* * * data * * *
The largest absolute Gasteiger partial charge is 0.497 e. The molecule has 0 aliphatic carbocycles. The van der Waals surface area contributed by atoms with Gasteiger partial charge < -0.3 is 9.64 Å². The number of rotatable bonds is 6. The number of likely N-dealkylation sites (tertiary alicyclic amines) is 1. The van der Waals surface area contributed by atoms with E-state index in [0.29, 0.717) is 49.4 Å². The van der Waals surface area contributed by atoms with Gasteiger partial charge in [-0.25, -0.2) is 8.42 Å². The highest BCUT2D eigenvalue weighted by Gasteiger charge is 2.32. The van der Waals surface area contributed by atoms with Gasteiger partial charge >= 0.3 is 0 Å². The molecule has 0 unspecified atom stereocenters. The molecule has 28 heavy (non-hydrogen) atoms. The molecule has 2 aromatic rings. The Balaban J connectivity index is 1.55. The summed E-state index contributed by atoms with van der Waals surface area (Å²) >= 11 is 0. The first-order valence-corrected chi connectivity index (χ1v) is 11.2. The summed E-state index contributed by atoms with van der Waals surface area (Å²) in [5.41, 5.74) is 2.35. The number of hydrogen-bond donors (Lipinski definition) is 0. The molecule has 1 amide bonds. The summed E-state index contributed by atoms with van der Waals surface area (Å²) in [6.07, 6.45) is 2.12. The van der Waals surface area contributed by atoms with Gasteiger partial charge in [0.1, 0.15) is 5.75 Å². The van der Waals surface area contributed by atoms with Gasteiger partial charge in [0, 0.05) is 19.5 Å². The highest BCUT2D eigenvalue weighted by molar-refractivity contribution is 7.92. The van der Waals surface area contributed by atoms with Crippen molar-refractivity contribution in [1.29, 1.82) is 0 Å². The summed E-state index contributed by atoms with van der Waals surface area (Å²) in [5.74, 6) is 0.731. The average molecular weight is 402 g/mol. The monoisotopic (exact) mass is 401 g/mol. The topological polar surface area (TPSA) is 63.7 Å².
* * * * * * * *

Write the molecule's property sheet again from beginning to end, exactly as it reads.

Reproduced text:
The largest absolute Gasteiger partial charge is 0.497 e. The molecule has 0 aliphatic carbocycles. The van der Waals surface area contributed by atoms with Gasteiger partial charge < -0.3 is 9.64 Å². The number of rotatable bonds is 6. The number of likely N-dealkylation sites (tertiary alicyclic amines) is 1. The van der Waals surface area contributed by atoms with E-state index in [0.29, 0.717) is 49.4 Å². The van der Waals surface area contributed by atoms with Gasteiger partial charge in [-0.25, -0.2) is 8.42 Å². The highest BCUT2D eigenvalue weighted by Gasteiger charge is 2.32. The van der Waals surface area contributed by atoms with Gasteiger partial charge >= 0.3 is 0 Å². The molecule has 0 unspecified atom stereocenters. The molecule has 28 heavy (non-hydrogen) atoms. The molecule has 2 aromatic rings. The Balaban J connectivity index is 1.55. The summed E-state index contributed by atoms with van der Waals surface area (Å²) >= 11 is 0. The first-order valence-corrected chi connectivity index (χ1v) is 11.2. The summed E-state index contributed by atoms with van der Waals surface area (Å²) in [5.41, 5.74) is 2.35. The number of hydrogen-bond donors (Lipinski definition) is 0. The molecule has 1 amide bonds. The summed E-state index contributed by atoms with van der Waals surface area (Å²) in [6.07, 6.45) is 2.12. The van der Waals surface area contributed by atoms with Gasteiger partial charge in [0.1, 0.15) is 5.75 Å². The van der Waals surface area contributed by atoms with Gasteiger partial charge in [0, 0.05) is 19.5 Å². The highest BCUT2D eigenvalue weighted by molar-refractivity contribution is 7.92. The van der Waals surface area contributed by atoms with Crippen molar-refractivity contribution in [1.29, 1.82) is 0 Å². The summed E-state index contributed by atoms with van der Waals surface area (Å²) in [5.74, 6) is 0.731. The average molecular weight is 402 g/mol. The monoisotopic (exact) mass is 401 g/mol. The topological polar surface area (TPSA) is 63.7 Å².